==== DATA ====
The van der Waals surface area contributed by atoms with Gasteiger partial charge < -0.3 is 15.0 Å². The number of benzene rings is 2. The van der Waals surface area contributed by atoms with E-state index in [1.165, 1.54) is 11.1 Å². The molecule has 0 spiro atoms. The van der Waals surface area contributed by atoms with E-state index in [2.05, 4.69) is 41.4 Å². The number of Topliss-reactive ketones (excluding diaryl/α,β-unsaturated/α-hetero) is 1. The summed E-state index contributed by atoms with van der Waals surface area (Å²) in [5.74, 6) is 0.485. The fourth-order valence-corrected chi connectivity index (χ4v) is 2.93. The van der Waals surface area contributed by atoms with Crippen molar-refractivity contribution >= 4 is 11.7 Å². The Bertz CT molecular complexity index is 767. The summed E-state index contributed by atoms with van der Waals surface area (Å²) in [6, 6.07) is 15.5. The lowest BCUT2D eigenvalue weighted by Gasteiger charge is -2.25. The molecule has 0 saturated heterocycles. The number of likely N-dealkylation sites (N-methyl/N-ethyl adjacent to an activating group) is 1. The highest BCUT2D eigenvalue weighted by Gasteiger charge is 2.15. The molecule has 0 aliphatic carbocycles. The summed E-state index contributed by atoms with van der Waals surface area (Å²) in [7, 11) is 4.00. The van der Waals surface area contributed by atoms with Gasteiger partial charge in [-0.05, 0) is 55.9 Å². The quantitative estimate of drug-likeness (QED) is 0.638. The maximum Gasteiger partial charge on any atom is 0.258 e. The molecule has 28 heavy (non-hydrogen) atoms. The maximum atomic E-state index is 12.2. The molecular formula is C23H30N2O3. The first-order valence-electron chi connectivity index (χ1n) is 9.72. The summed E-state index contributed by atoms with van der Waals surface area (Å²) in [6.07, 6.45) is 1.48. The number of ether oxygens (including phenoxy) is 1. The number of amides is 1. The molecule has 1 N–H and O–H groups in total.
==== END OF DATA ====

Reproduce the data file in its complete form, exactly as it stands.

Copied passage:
The van der Waals surface area contributed by atoms with Gasteiger partial charge < -0.3 is 15.0 Å². The number of benzene rings is 2. The van der Waals surface area contributed by atoms with E-state index in [1.165, 1.54) is 11.1 Å². The molecule has 0 spiro atoms. The van der Waals surface area contributed by atoms with E-state index in [2.05, 4.69) is 41.4 Å². The number of Topliss-reactive ketones (excluding diaryl/α,β-unsaturated/α-hetero) is 1. The summed E-state index contributed by atoms with van der Waals surface area (Å²) in [5.74, 6) is 0.485. The fourth-order valence-corrected chi connectivity index (χ4v) is 2.93. The van der Waals surface area contributed by atoms with Crippen molar-refractivity contribution >= 4 is 11.7 Å². The Bertz CT molecular complexity index is 767. The summed E-state index contributed by atoms with van der Waals surface area (Å²) in [6, 6.07) is 15.5. The lowest BCUT2D eigenvalue weighted by Gasteiger charge is -2.25. The molecule has 0 saturated heterocycles. The number of likely N-dealkylation sites (N-methyl/N-ethyl adjacent to an activating group) is 1. The highest BCUT2D eigenvalue weighted by Gasteiger charge is 2.15. The molecule has 0 aliphatic carbocycles. The summed E-state index contributed by atoms with van der Waals surface area (Å²) in [7, 11) is 4.00. The van der Waals surface area contributed by atoms with Gasteiger partial charge in [-0.05, 0) is 55.9 Å². The quantitative estimate of drug-likeness (QED) is 0.638. The maximum Gasteiger partial charge on any atom is 0.258 e. The molecule has 28 heavy (non-hydrogen) atoms. The maximum atomic E-state index is 12.2. The molecular formula is C23H30N2O3. The first-order valence-electron chi connectivity index (χ1n) is 9.72. The summed E-state index contributed by atoms with van der Waals surface area (Å²) in [6.07, 6.45) is 1.48. The number of ether oxygens (including phenoxy) is 1. The number of amides is 1. The molecule has 1 N–H and O–H groups in total.